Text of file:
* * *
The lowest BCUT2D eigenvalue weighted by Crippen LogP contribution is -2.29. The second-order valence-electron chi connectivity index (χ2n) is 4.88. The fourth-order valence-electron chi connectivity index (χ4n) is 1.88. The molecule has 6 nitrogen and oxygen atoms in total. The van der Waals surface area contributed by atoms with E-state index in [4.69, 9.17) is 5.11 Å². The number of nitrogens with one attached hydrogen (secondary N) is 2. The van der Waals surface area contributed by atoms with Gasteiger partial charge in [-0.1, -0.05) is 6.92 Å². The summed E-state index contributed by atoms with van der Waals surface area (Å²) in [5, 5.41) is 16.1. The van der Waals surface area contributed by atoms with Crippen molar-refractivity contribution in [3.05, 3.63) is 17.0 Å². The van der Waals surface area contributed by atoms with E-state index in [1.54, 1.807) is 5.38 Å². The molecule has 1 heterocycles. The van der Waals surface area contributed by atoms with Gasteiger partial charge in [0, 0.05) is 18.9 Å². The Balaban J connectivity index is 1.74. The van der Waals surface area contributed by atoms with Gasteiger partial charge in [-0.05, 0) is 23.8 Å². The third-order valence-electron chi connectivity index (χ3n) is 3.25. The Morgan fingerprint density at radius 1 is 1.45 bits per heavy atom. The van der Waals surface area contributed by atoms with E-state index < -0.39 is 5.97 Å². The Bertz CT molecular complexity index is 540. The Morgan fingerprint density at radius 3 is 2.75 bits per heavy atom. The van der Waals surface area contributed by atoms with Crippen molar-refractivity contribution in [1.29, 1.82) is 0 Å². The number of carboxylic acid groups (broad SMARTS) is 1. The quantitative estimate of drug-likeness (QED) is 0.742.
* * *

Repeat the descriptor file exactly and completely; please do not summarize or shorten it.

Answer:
The lowest BCUT2D eigenvalue weighted by Crippen LogP contribution is -2.29. The second-order valence-electron chi connectivity index (χ2n) is 4.88. The fourth-order valence-electron chi connectivity index (χ4n) is 1.88. The molecule has 6 nitrogen and oxygen atoms in total. The van der Waals surface area contributed by atoms with E-state index in [4.69, 9.17) is 5.11 Å². The number of nitrogens with one attached hydrogen (secondary N) is 2. The van der Waals surface area contributed by atoms with Gasteiger partial charge in [-0.1, -0.05) is 6.92 Å². The summed E-state index contributed by atoms with van der Waals surface area (Å²) in [5, 5.41) is 16.1. The van der Waals surface area contributed by atoms with Crippen molar-refractivity contribution in [3.05, 3.63) is 17.0 Å². The van der Waals surface area contributed by atoms with E-state index in [1.54, 1.807) is 5.38 Å². The molecule has 1 heterocycles. The van der Waals surface area contributed by atoms with Gasteiger partial charge in [0, 0.05) is 18.9 Å². The Balaban J connectivity index is 1.74. The van der Waals surface area contributed by atoms with Gasteiger partial charge in [-0.05, 0) is 23.8 Å². The third-order valence-electron chi connectivity index (χ3n) is 3.25. The Morgan fingerprint density at radius 1 is 1.45 bits per heavy atom. The van der Waals surface area contributed by atoms with E-state index < -0.39 is 5.97 Å². The Bertz CT molecular complexity index is 540. The Morgan fingerprint density at radius 3 is 2.75 bits per heavy atom. The van der Waals surface area contributed by atoms with Crippen molar-refractivity contribution in [1.29, 1.82) is 0 Å². The number of carboxylic acid groups (broad SMARTS) is 1. The quantitative estimate of drug-likeness (QED) is 0.742.